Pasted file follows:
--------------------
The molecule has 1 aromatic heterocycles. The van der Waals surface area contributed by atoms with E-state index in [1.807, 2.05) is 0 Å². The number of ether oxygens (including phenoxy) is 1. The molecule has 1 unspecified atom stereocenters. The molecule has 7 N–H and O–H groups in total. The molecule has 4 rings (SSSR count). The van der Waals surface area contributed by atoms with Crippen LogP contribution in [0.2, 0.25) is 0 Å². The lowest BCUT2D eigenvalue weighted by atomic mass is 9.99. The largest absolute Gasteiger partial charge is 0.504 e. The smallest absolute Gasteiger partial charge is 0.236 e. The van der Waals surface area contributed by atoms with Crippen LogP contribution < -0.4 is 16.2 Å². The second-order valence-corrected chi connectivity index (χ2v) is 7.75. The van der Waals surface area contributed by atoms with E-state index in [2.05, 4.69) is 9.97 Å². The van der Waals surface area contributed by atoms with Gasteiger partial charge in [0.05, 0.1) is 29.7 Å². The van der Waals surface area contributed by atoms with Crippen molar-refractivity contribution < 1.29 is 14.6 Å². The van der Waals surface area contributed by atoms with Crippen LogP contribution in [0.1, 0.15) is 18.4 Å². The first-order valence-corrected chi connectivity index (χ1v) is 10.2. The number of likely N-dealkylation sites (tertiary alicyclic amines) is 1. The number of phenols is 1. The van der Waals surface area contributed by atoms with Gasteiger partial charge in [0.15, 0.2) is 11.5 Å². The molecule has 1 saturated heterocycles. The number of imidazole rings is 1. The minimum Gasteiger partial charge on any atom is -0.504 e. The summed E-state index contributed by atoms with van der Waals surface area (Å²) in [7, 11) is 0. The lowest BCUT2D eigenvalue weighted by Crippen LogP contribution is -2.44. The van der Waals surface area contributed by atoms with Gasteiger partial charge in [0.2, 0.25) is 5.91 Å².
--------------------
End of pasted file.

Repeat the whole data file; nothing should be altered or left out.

The molecule has 1 aromatic heterocycles. The van der Waals surface area contributed by atoms with E-state index in [1.807, 2.05) is 0 Å². The number of ether oxygens (including phenoxy) is 1. The molecule has 1 unspecified atom stereocenters. The molecule has 7 N–H and O–H groups in total. The molecule has 4 rings (SSSR count). The van der Waals surface area contributed by atoms with Crippen LogP contribution in [0.2, 0.25) is 0 Å². The lowest BCUT2D eigenvalue weighted by atomic mass is 9.99. The largest absolute Gasteiger partial charge is 0.504 e. The smallest absolute Gasteiger partial charge is 0.236 e. The van der Waals surface area contributed by atoms with Crippen LogP contribution < -0.4 is 16.2 Å². The second-order valence-corrected chi connectivity index (χ2v) is 7.75. The van der Waals surface area contributed by atoms with E-state index in [2.05, 4.69) is 9.97 Å². The van der Waals surface area contributed by atoms with Gasteiger partial charge in [0.05, 0.1) is 29.7 Å². The van der Waals surface area contributed by atoms with Crippen molar-refractivity contribution < 1.29 is 14.6 Å². The van der Waals surface area contributed by atoms with Crippen LogP contribution in [0.1, 0.15) is 18.4 Å². The first-order valence-corrected chi connectivity index (χ1v) is 10.2. The number of likely N-dealkylation sites (tertiary alicyclic amines) is 1. The number of phenols is 1. The van der Waals surface area contributed by atoms with Gasteiger partial charge in [0.15, 0.2) is 11.5 Å². The molecule has 1 saturated heterocycles. The number of imidazole rings is 1. The minimum Gasteiger partial charge on any atom is -0.504 e. The summed E-state index contributed by atoms with van der Waals surface area (Å²) in [7, 11) is 0. The lowest BCUT2D eigenvalue weighted by Crippen LogP contribution is -2.44. The van der Waals surface area contributed by atoms with Gasteiger partial charge in [0.2, 0.25) is 5.91 Å².